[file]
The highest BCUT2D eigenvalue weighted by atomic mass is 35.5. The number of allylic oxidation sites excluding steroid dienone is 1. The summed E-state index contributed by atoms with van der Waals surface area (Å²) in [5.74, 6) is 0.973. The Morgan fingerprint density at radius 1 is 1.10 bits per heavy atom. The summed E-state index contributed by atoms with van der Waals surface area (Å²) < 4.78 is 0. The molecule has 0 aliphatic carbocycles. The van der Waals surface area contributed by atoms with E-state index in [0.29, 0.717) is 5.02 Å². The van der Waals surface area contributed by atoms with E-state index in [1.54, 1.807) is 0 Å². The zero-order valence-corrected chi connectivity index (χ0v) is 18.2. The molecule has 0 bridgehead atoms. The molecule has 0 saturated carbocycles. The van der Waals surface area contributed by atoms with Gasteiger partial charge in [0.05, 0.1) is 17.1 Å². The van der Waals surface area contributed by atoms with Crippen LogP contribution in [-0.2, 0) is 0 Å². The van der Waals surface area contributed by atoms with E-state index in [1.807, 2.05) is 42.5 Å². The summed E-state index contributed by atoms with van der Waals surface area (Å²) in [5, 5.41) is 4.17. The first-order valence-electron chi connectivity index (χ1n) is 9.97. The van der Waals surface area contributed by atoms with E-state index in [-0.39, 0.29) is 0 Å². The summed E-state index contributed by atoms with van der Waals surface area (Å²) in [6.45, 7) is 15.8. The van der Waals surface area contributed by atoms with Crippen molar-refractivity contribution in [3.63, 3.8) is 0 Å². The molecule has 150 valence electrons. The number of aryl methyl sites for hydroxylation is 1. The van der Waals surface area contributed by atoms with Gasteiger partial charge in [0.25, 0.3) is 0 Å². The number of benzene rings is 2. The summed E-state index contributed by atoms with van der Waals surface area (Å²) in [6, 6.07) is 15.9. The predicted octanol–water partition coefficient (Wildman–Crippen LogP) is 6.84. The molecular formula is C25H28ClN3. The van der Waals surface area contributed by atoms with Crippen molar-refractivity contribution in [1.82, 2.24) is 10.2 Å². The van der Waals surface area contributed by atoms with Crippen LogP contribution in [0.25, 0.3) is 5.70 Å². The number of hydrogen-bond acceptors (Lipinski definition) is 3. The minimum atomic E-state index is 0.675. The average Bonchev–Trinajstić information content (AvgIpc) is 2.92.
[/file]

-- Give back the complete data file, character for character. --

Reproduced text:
The highest BCUT2D eigenvalue weighted by atomic mass is 35.5. The number of allylic oxidation sites excluding steroid dienone is 1. The summed E-state index contributed by atoms with van der Waals surface area (Å²) in [5.74, 6) is 0.973. The Morgan fingerprint density at radius 1 is 1.10 bits per heavy atom. The summed E-state index contributed by atoms with van der Waals surface area (Å²) < 4.78 is 0. The molecule has 0 aliphatic carbocycles. The van der Waals surface area contributed by atoms with E-state index in [0.29, 0.717) is 5.02 Å². The van der Waals surface area contributed by atoms with E-state index in [1.54, 1.807) is 0 Å². The zero-order valence-corrected chi connectivity index (χ0v) is 18.2. The molecule has 0 bridgehead atoms. The molecule has 0 saturated carbocycles. The van der Waals surface area contributed by atoms with Gasteiger partial charge in [0.05, 0.1) is 17.1 Å². The van der Waals surface area contributed by atoms with Crippen LogP contribution in [-0.2, 0) is 0 Å². The van der Waals surface area contributed by atoms with E-state index in [1.807, 2.05) is 42.5 Å². The summed E-state index contributed by atoms with van der Waals surface area (Å²) in [5, 5.41) is 4.17. The first-order valence-electron chi connectivity index (χ1n) is 9.97. The van der Waals surface area contributed by atoms with E-state index in [-0.39, 0.29) is 0 Å². The summed E-state index contributed by atoms with van der Waals surface area (Å²) in [6.45, 7) is 15.8. The van der Waals surface area contributed by atoms with Crippen molar-refractivity contribution in [3.63, 3.8) is 0 Å². The molecule has 150 valence electrons. The number of aryl methyl sites for hydroxylation is 1. The van der Waals surface area contributed by atoms with Gasteiger partial charge in [0.25, 0.3) is 0 Å². The number of benzene rings is 2. The summed E-state index contributed by atoms with van der Waals surface area (Å²) in [6, 6.07) is 15.9. The predicted octanol–water partition coefficient (Wildman–Crippen LogP) is 6.84. The molecular formula is C25H28ClN3. The van der Waals surface area contributed by atoms with Crippen molar-refractivity contribution in [1.82, 2.24) is 10.2 Å². The van der Waals surface area contributed by atoms with Crippen LogP contribution in [0.25, 0.3) is 5.70 Å². The number of hydrogen-bond acceptors (Lipinski definition) is 3. The minimum atomic E-state index is 0.675. The average Bonchev–Trinajstić information content (AvgIpc) is 2.92.